Prepare for the 2020 ICD-10-CM Updates | Join Webinar & Earn 1 CEUJoin Now >>

Regular Price: $24.95

Ask An Expert Starting at $24.95

Have a medical coding or compliance question? Don’t sacrifice your valuable time to endless research. Choose Ask an Expert to get clear answers from the TCI SuperCoder team. And here’s a tip for the budget-conscious: Select the 12-question pack to get the best rate per question!

Browse Past Questions By Specialty

+View all

Verifying Medical reasonableness

Duang Posted Fri 25th of January, 2019 13:12:11 PM
Do you know what criteria(s) that the claims system(s) use to check the “medical reasonableness” when a claim is adjudicated? I am trying to see how I can identify the medical reasonableness by looking at only UB-04. Much appreciated for any input/suggestions.
Duang Posted Fri 25th of January, 2019 21:26:33 PM
Hi, would anybody be able to give me some information on interpretation on UB-04? By looking at the CPT code, ICD-10-CM/ICD-10-PCS, can we determine/identify medical reasonableness?? Also, Is it possible to verify if the total charge for an inpatient claim is reasonable? I would appreciate any thought/input. Thank you! Duang
SuperCoder Answered Mon 28th of January, 2019 07:27:35 AM

Hi Duang,

 
Thanks for your question.
 

Medicare covers those services which are medically necessary. According to CMS, “medically necessary” is defined as “Health care services or supplies needed to prevent, diagnose or treat an illness, injury, condition, disease or its symptoms and that meet accepted standards of medicine.”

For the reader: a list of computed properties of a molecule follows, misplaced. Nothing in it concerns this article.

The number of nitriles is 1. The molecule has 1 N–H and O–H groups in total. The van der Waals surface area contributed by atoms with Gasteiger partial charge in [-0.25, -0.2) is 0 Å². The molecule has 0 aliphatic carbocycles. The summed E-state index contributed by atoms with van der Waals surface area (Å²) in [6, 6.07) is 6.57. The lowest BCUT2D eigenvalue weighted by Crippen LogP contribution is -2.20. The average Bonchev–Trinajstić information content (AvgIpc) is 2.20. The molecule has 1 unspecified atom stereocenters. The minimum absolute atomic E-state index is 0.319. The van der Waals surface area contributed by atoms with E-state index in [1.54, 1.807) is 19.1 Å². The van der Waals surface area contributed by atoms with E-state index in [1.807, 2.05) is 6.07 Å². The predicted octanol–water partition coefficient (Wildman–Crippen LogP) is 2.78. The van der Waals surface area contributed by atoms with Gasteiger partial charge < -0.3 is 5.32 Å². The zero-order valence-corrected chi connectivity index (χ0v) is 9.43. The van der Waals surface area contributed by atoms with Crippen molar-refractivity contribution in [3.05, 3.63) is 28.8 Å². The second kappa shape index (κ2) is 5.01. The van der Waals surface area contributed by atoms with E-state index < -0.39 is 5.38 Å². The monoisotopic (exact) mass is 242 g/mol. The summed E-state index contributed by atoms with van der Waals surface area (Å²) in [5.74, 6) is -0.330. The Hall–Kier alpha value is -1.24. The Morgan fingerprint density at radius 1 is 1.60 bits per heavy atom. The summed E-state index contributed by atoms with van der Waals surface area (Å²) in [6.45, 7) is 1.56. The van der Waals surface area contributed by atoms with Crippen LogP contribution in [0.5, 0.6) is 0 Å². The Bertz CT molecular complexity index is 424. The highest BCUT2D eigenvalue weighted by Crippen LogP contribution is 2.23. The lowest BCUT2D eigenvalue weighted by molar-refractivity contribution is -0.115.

Medical reasonableness or medical necessity of a procedure is determined by looking at LCD (Local Coverage Determinations) or NCD (National Coverage Determinations). LCD/NCD are developed by CMS and contain medically reasonable ICD 10 cross-codes for each procedure code (CPT code).

 

Now for total charges of a procedure, you need to look at OPPS fee schedule provided by CMS. A fixed amount is attached with each CPT code.

 

By just looking at form UB-04, medical necessity cannot be identified. Though it can be judged up to some extent with experience. Example, if the physician has performed appendectomy, it means patient must have appendicitis. So, the diagnosis code of appendicitis would be appropriate for procedure appendectomy.

 

Please feel free to write if you have any question.

 

Thanks

Duang Posted Mon 28th of January, 2019 10:08:16 AM
Thanks so much for your answer. It's very helpful. When you said, the medical necessity can be judged up to some extent with experience. What are you specially referring to? Do you have to be at least a nurse or a doctor? Let's say a patient was admitted with a finger fracture, then ended up with open heart surgery (final Dx). How can a coder use their experience to judge this case?
SuperCoder Answered Tue 29th of January, 2019 02:39:35 AM

Thanks for your question. Please find the answer below:

 

You do not have to be a nurse or a doctor but an experience medical coder. Let us discuss the example given by you:

 

A patient has a fractured finger. We know that the doctor will repair the finger fracture. He can order an x-ray to look where the fracture is. Then he can repair the fracture either closed (with manipulation and cast) or he can open the fracture site with incision to align the bones and fix them with the screws etc. We all know that heart surgery cannot be performed for finger fracture. This would be unreasonable.

 

Another example is: A physician has performed appendectomy. By this, we can make out that the patient may have the disease of appendix (e.g. appendicitis). So, one can judge that the diagnosis code for appendicitis would be medically reasonable for procedure appendectomy. So, you do not need to check LCD/NCD every time to check medical necessity.

 

Hope this helps.

 

Thanks

Duang Posted Tue 29th of January, 2019 20:52:22 PM
What a great answer! thanks so much. Very helpful info...
SuperCoder Answered Wed 30th of January, 2019 00:36:42 AM

Thank you, happy to help.

Related Topics